GFM Network News


New strain of rhizobia enters the soybean inoculant game

New strain of rhizobia enters the soybean inoculant game

Lallemand Plant Care recently discovered Bradyrhizobium elkanii

Until recently, Bradyrhizobium japonicum has been the primary nitrogen-fixing bacteria in commercial soybean inoculants, but Lallemand Plant Care recently discovered a new strain called Bradyrhizobium elkanii that it has incorporated into its new liquid inoculant product, LALFIX DUO SL PROYIELD. “In laboratory testing under artificial conditions, we found that Bradyrhizobium elkanii is about 50 per […] Read more

Developing an inoculant strategy

Developing an inoculant strategy

If you’re growing soybeans, you should have a plan to get them inoculated

Soybeans can biologically fix 50 to 60 per cent of their nitrogen, with the rest coming from soil reserves. Bradyrhizobium japonicum is a bacteria specific to soybeans that causes nodule development on plant roots, working symbiotically with the soybean plant to fix nitrogen. Because this rhizobium is not native to Canadian Prairie soils, soybean growers […] Read more


Why soybeans need inoculant and how some crops fix nitrogen without it

Why soybeans need inoculant and how some crops fix nitrogen without it

Plus, never do this with inoculant

Next to water, nitrogen is usually the most limiting nutrient in crop production. In prairie agriculture, by far the major source of fixed nitrogen for crop production is nitrogen produced industrially via the Haber process. But nitrogen fixation by legumes is also a very important economic factor in world agriculture. The nitrogen-fixing family of plants, […] Read more

Promise of self-fertilizing attracts investment

Promise of self-fertilizing attracts investment

Bayer bets big on a future where crops are designed to fertilizer themselves

There are a lot of efforts underway to optimize and minimize fertilizer use in crop production. Precision agriculture tools are improving the accuracy of where fertilizer is placed so that as much of it as possible reaches the plants that need it. And researchers from at least two Canadian universities — Ottawa’s Carleton University and […] Read more


(Agriculture.basf.com)

BASF to boost inoculant production at Saskatoon

The Canadian crop protection arm of Germany’s BASF plans to step up its game in the crop inoculant business with a $10 million expansion at its Saskatoon plant. The facility, set up in 1988, handles production and research and development for BASF’s seed- and soil-applied rhizobium/bacillus inoculants, exported and sold worldwide under the Nodulator brand […] Read more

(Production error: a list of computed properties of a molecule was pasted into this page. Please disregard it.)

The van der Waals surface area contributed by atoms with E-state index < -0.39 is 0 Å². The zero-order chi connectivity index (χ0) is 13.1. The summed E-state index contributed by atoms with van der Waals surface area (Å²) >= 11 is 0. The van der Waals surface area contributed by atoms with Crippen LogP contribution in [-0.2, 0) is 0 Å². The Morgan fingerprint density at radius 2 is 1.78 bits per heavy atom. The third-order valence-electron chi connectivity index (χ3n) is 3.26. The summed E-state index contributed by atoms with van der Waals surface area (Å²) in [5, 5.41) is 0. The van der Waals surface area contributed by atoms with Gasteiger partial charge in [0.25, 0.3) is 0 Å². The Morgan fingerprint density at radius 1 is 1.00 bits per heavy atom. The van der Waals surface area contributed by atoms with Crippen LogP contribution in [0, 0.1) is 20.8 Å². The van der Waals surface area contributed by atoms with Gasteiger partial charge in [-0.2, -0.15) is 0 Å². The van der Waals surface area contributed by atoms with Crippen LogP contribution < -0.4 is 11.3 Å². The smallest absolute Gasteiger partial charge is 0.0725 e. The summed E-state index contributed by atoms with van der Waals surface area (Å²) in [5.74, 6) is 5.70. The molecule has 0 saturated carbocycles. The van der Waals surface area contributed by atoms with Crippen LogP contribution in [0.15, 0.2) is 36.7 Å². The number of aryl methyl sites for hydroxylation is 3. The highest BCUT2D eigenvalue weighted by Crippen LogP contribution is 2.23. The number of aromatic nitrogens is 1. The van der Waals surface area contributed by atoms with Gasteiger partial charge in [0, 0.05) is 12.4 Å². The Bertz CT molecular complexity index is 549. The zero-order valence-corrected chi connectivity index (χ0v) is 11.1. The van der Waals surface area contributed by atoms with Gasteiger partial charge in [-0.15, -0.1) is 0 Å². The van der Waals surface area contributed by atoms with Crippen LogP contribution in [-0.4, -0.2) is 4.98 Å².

Crop Diagnostic School organizers seeded plots to demonstrate the impact of different treatment on plant growth. Plots were planted with or without inoculant, with or without nitrogen, and one plot had inoculant, nitrogen, and phosphorus. This photo of peas is with no inoculant, no nitrogen. (see more photos at bottom of page)

The basics of pulse nodulation

Nodulation 101: how pulse crops work with bacteria to fix their own nitrogen

At Saskatchewan Agriculture’s Crop Diagnostic School at Swift Current in July, a lot of the in-field real estate was devoted to plots of lentils and peas. Organizers had seeded plots of both crops with and without nitrogen, and with and without inoculant. These plots gave Garry Hnatowich, research director at Saskatchewan’s Irrigation Crop Diversification Corporation […] Read more


Nodules on a soybean plant.

Why nodulation fails

When nodules don’t form, yield will suffer. 
These recommendations could stop fixation failures

Nodulation failure can be disastrous to crop yields. In some cases, yield may be salvaged. In other cases, it will be too late. Two experts offer recommendations to avoid nitrogen fixation failures. Pre-farm failure Nitrogen fixation failures can occur at three points, says Garry Hnatowich, research director at the Irrigation Crop Diversification Corporation at Outlook, […] Read more